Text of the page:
An Other Amongst the Others

I was 5 years old when I recognized the difference between my parents. It wasn’t based on the fact that their skin tones were different. Or that my mom has beautiful blue eyes and my dad has lovely chocolate ones. It had nothing to do with the obvious physical characteristics that we so urgently assign as qualities identifying one race or another. No. It was based on how I was treated by others when I was out with my white mother versus when I was out in the world with my black father.

My Blackness and my Queerness have always been determined by your perception of me.

As a light-skinned, biracial, femme-presenting, bisexual woman my “identity” has been fluid depending on the company I keep and the gaze of others. As a result, I’m never “enough” of this; or conversely, I’m “too much” of that. An Other amongst the Others. I’ve spent significant, probably too much, time analyzing how this has created the person I am. This reflection affirmed that while my self-identity tends to remain stable, it’s the labels placed on me by others’ perceptions that constantly seem to change and, thereby, impact my lived experience.

I’m realizing that this Country has a perception problem. Specifically, we have a problem in how we perceive each other; or, in colloquial parlance, how we profile the Other. As some of us were told in kindergarten, our differences are beautiful. However, in actuality, our differences become a cause for confusion, fear and hatred. As we’ve seen, and continue to see, our differences are used to alienate, to dehumanize, and ultimately, as a legal justification to deny us our rights (and sometimes our lives).

In the past few weeks I have revisited and mourned the death of too many of my black/brown/queer brothers and sisters; untimely deaths met through police violence, public shootings and targeted, prejudiced-based violence against our communities.

But I am told I have things to celebrate. People of all kinds are taking to the streets to protest oppression and call for justice; SCOTUS ruled I can’t be fired for loving my (soon-to-be) wife. But I am finding it difficult to be jubilant. We have spent years as men and women of color and as LGBTQIA individuals celebrating the crumbs of justice we have been tossed. And while I recognize these achievements, my spirit is emaciated and needs more.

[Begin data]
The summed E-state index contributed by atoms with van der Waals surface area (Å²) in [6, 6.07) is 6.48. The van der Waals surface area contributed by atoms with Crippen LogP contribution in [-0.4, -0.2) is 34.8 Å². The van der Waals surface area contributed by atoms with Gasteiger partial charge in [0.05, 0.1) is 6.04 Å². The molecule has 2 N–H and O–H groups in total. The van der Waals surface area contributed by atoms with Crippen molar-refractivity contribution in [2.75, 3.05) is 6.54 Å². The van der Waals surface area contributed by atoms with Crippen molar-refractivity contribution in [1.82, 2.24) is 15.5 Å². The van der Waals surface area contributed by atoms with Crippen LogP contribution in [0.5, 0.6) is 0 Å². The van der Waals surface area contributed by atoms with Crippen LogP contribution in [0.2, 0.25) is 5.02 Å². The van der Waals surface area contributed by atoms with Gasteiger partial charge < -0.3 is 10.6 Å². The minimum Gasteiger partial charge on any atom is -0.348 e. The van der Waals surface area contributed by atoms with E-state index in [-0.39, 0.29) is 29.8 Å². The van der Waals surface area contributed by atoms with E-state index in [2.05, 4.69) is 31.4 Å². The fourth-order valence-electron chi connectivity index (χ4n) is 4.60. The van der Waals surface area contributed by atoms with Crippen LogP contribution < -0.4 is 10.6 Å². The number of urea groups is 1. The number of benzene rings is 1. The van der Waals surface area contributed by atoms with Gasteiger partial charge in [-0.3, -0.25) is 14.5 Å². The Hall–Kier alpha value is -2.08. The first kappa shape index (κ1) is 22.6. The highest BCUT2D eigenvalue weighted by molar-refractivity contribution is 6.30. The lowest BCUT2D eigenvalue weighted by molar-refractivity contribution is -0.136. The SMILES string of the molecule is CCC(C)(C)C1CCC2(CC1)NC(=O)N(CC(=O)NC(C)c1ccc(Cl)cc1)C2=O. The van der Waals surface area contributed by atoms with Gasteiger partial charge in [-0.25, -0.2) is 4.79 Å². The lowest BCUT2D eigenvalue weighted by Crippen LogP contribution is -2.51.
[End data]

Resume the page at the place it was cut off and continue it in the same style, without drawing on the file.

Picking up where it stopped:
Recently, I found myself wondering whether people look at me, at my face, at how I express my gender, and dismiss the pain I feel for my community. Do they think that because they can’t quite tell what box I belong in that I fall outside of all of them? Do they see how I struggle every day, limping along, praying to make it to my wedding day before that right gets stripped away? Calling my parents more frequently just to make sure they made it home safely? Tentatively opening the news app on my phone, hoping there’s no new trauma to process?

This wondering is, of course, a symptom of the life I’ve lived; a layered experience of being a queer woman of color in this Country. I spent the better part of my 40 years asking myself: What defines me? Where do I belong? Who am I? Who do I want to be? But I don’t ask those questions any more. Instead, I built a community around me; a literal rainbow village that accepts me and supports me as I process the pain, anger and frustrations that I feel.

I keep hearing that this is a turning point for us as a Country. I want to believe that, although I’m not sure that I do. I hope we at least use this time in our history as an opportunity to ask those tough and uncomfortable questions. The questions that dig in to the truth of our being. Perhaps we should start with, Who do we want to be?